I despise having to roll my head over the top of a rifle and get dizzy with positioning. Once set, it can be left completely alone on this folder, as the action’s bolt is removed with the gun folded and won’t collide with the cheekpiece longitudinally when open.
A 10-round, twin-column, staggered-feed magazine latches up into the chassis below the action with a lever at the front of the trigger guard to release it.
When clicked fully upward, the 10 rounds feed and eject flawlessly, with the follower rising into the bolt’s path after the final round and preventing you closing it onto an empty chamber for a ‘dead man’s click’.
Interestingly, if you pull the mag down slightly, it sits firmly in place without dropping from the gun, and you can continue to drop rounds in through the ejection port which will feed equally smoothly and eject from the top of the follower.
So really, this was a win-win scenario. AT mags are very quick to reload as the steel twin-column/staggered-feed lips allow the rounds to be pushed straight down into the top from above, rather than fed from the front one by one, like the AICS magazines so commonly found on aftermarket builds.
The trigger is factory adjusted in a jig before being bolted under the action. It is a two-stage unit with first pressure of 2lbs (950g) and a second-stage break at 3lbs (1,425g).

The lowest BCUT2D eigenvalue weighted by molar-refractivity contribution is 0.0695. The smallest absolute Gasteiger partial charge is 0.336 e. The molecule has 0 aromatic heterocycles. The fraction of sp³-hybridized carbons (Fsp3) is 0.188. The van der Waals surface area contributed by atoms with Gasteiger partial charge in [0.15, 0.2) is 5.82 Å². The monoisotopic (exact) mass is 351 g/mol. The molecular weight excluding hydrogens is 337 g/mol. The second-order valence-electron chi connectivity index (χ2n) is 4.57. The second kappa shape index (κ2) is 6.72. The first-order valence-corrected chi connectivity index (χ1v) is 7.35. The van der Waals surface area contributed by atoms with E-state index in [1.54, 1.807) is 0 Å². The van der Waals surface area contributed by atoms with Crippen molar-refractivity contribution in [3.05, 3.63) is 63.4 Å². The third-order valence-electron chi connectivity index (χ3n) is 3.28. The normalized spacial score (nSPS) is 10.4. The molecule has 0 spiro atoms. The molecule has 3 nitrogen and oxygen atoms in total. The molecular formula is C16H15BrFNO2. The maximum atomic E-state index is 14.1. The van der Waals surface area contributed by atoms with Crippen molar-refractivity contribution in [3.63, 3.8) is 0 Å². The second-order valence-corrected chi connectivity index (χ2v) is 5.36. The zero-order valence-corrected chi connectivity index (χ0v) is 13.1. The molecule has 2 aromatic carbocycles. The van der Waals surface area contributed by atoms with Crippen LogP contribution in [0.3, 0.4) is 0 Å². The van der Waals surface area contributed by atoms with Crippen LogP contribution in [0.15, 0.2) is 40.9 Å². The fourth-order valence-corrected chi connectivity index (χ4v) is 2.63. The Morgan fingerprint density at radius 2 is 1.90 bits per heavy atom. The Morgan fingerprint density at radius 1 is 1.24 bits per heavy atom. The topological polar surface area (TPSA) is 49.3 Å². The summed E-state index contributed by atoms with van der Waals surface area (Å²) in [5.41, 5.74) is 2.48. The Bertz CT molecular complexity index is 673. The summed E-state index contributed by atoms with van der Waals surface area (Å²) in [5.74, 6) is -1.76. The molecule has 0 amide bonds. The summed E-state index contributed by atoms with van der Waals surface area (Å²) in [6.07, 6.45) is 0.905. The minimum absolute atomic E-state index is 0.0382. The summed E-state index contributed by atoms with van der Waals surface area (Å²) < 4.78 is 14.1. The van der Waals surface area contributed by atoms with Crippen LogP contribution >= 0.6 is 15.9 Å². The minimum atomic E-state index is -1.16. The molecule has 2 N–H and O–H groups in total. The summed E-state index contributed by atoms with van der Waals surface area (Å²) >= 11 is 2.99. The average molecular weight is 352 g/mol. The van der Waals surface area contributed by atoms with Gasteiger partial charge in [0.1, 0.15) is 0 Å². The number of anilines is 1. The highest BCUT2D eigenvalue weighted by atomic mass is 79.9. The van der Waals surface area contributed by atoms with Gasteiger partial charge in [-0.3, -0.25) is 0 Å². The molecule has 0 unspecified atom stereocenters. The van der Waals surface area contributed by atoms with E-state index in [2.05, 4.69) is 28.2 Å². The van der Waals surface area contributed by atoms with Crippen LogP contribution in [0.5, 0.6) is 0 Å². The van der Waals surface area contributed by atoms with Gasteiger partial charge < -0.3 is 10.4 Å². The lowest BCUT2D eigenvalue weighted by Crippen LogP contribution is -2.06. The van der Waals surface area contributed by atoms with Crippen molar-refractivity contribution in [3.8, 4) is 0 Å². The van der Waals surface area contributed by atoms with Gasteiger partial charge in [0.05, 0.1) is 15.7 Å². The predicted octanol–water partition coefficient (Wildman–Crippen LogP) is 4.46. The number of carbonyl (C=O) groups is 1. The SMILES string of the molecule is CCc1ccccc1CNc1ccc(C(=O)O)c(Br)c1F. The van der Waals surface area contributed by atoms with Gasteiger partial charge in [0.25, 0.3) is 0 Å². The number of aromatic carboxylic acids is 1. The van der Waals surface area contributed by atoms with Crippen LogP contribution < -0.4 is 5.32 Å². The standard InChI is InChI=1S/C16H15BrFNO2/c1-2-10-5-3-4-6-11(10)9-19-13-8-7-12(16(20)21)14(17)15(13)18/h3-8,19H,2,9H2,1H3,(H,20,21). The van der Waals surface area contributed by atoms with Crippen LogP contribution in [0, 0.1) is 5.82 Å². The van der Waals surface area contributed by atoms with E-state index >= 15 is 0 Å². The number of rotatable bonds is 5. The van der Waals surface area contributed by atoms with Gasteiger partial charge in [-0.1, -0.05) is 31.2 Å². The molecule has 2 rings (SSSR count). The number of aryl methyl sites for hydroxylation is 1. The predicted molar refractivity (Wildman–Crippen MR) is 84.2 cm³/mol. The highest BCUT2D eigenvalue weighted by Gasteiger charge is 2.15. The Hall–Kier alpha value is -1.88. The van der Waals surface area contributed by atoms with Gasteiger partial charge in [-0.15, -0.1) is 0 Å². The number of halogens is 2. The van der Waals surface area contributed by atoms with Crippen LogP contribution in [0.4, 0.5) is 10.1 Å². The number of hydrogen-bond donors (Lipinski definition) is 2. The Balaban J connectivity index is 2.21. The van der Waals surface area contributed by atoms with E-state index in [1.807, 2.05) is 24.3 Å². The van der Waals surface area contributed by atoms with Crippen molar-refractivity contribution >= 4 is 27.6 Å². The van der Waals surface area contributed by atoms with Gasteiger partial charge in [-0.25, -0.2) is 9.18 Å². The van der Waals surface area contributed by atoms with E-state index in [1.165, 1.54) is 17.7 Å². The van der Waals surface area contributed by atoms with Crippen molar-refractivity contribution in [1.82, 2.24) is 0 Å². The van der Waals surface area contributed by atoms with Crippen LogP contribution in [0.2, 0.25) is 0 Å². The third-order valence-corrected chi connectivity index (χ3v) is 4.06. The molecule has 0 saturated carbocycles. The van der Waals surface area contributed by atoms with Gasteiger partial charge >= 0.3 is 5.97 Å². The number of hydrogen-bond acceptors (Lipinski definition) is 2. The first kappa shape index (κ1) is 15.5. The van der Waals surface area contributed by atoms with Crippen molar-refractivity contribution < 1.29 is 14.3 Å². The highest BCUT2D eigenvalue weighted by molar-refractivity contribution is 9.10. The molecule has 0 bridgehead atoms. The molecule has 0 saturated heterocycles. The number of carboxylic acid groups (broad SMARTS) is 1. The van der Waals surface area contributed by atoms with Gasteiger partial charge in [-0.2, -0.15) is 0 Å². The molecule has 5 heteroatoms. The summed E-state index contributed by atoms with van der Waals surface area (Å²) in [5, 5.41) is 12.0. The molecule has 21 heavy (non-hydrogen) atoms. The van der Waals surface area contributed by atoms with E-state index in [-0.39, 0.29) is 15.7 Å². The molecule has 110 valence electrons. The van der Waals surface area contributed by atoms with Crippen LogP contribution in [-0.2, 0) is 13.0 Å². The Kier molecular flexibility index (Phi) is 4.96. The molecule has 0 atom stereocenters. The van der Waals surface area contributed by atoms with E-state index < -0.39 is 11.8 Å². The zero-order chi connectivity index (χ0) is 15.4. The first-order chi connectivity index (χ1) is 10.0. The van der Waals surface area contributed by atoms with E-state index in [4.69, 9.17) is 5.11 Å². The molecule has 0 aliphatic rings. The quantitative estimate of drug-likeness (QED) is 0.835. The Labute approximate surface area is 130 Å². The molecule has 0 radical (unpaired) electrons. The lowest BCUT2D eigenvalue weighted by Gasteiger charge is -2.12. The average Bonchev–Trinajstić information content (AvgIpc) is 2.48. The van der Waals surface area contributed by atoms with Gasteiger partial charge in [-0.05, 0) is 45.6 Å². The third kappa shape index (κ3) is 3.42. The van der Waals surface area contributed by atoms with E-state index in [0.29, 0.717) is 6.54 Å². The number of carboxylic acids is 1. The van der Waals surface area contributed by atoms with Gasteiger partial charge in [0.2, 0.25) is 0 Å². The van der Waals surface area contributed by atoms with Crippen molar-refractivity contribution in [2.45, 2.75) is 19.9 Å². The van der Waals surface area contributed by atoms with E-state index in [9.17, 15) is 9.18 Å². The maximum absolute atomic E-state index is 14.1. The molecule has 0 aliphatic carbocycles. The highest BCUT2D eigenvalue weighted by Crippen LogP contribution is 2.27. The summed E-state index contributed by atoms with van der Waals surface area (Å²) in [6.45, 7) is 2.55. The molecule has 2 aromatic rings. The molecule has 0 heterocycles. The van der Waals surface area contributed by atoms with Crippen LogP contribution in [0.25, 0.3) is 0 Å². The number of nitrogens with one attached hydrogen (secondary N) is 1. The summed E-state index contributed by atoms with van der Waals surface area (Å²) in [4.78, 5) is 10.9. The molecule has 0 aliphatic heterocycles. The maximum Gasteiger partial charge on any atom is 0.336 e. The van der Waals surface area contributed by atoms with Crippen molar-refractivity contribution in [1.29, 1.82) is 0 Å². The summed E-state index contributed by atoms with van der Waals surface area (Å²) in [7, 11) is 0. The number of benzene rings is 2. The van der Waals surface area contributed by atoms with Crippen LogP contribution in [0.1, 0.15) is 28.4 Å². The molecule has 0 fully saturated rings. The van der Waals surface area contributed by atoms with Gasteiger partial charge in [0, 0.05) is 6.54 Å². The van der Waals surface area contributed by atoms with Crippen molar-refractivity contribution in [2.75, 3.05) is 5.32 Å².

These two stages cannot be independently adjusted and, although many tell you they have lightened it, certain competition rulebooks and AI themselves tell you not to mess with it other than winding it a little heavier using supplied comprehensive instructions.
The smooth-bladed trigger sits ideally under the index finger pad and is totally precise. You can drift through the first stage and then hold it on the knife edge of the second-stage pressure with total confidence, waiting for that infinitesimal instinct when your brain engages the final squeeze for a surprise release on a fast-fire McQueen, or a more defined and deliberate slow-fire approach when in a more static shooting position or course of fire.
This trigger does exactly what it is designed to do and, for that, rates at exactly 100% performance. However, for those wanting a slightly more relaxed rifle, certainly for fast-fire competitions, I can understand why they would like a pound taken off each stage.
A Picatinny rail inclined 20 MOA is incorporated into the top of the solid-topped action for scope mounting, and AI also offer add-ons for the fore-end to take front-mounted NV and thermal equipment.